June 9, 2021
Associate Professor of Health Promotion and Policy Sarah Goff has received a $3 million grant from the National Institutes of Health to study the impact of accountable care organizations (ACOs) on asthma care for children insured by Medicaid. ACOs are the value-based health care delivery model expanded by the Affordable Care Act in an effort to reduce Medicare and Medicaid costs while improving coordination and quality of care.
A practicing pediatrician and internist, Goff has seen firsthand the risks and effects of childhood asthma in a region considered one of the country’s most challenging places to live with asthma by the Asthma and Allergy Foundation of America (AAFA).
Springfield, where Goff worked for more than a decade, was ranked the #1 asthma capital in 2019 and 2020, and dropped to #12 in 2021. Other high-risk areas in the state include Worcester (#11) and Boston (#18). The AAFA’s rankings are based on asthma prevalence, emergency department visits and asthma-related deaths, as well as social and environmental determinants of health, including poverty, air pollution and health care access.
Goff notes that asthma is the most common chronic disease of childhood, causing more preventable hospitalizations and lost school days than any other childhood illness. Children in lower-income, urban, Black and Latinx populations are more likely to have asthma, as well as poorly controlled disease, which puts them at risk for long-term poor health.
“As a clinician, I would see families struggling to figure out how to manage this chronic disease that’s impacted by so many social determinants of health,” Goff says. “And there are so many challenges to interface with – a fragmented health care system that can be difficult to navigate and so on.”
The new Medicaid ACOs in Massachusetts are designed to address the social determinants of health as part of medical care, Goff says. “A substantial and growing number of children with asthma in populations at risk for disparate health outcomes receive care in ACOs, but their effect on asthma quality of care, outcomes and disparities is not known. I’m really interested in healthcare reform and this question of whether value-based care will make a difference.”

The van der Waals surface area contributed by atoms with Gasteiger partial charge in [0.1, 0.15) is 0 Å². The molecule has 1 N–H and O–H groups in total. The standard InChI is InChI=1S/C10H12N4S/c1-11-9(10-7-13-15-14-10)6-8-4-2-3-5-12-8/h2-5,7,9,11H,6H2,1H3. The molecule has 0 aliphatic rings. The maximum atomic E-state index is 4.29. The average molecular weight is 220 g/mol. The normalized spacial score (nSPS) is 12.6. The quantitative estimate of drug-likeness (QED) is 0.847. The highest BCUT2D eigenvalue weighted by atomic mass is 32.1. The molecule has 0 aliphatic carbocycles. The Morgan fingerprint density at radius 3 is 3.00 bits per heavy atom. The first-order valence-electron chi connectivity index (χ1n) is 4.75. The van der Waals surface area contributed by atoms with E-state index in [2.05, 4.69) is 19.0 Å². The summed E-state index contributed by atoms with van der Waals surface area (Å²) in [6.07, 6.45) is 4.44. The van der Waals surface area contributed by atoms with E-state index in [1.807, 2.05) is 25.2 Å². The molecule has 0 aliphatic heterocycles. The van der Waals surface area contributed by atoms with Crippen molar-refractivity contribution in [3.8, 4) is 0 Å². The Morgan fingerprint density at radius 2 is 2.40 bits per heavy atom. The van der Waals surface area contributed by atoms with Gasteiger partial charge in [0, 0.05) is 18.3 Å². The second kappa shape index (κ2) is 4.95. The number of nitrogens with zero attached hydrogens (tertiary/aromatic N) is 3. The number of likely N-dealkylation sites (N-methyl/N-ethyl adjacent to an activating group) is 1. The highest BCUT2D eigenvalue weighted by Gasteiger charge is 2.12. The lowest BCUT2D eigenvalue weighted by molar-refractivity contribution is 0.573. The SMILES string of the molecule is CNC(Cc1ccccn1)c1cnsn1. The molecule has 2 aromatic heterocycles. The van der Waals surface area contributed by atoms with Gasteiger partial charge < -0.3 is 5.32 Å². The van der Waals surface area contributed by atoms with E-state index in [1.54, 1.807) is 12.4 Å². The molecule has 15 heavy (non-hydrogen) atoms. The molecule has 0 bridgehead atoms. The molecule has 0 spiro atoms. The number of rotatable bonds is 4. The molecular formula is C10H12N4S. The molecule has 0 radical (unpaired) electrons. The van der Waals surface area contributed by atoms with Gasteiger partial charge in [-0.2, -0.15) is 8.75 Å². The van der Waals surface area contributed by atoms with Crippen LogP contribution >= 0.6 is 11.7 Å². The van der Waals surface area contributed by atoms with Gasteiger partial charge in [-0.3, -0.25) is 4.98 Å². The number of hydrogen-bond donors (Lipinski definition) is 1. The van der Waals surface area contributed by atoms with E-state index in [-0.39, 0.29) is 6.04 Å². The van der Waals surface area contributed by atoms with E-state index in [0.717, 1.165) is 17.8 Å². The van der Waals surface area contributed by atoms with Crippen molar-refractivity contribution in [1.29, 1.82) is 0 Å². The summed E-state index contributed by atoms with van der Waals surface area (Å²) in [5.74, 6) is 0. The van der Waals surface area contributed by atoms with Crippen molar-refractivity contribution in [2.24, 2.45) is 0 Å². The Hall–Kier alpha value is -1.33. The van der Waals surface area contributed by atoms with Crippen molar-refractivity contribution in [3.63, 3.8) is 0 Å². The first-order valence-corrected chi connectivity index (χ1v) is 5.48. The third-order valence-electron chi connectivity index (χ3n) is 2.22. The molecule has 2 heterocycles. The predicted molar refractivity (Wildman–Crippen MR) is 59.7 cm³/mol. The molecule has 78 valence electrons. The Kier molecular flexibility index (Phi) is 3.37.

The newly funded study is the first to address this “critical gap in knowledge,” and it may have implications for other states considering the ACO model for their Medicaid programs.
Goff and colleagues will examine data from 17 Medicaid ACOs launched in Massachusetts in 2018. They will look at asthma outcomes for Medicaid-insured children in ACOs compared to commercially insured children and Medicaid-insured children in non-ACO plans.
Goff says that significant changes won’t likely be apparent right away. “But after the first few years, in theory, the increased focus on care coordination and addressing social determinants of health could improve pediatric asthma care and outcomes for Medicaid-insured children in Massachusetts,” she says. “It is also possible that, due to the complexity of the health care system and other factors, we may find minimal change, which is important to know, too.”
Goff’s team will use “Big Data” approaches to analyze claims data and identify patterns of change. “After that, we are going to do a series of surveys and interviews with the ACOs to ‘look under the hood’ and try to better understand why we see the patterns we find. Is it the size of the ACO? Is it their experience being an ACO before becoming a Medicaid ACO? Did they put special programs in place?”
Ultimately, she hopes the large investments made to develop the ACO model will give millions of children a better chance at a healthy future.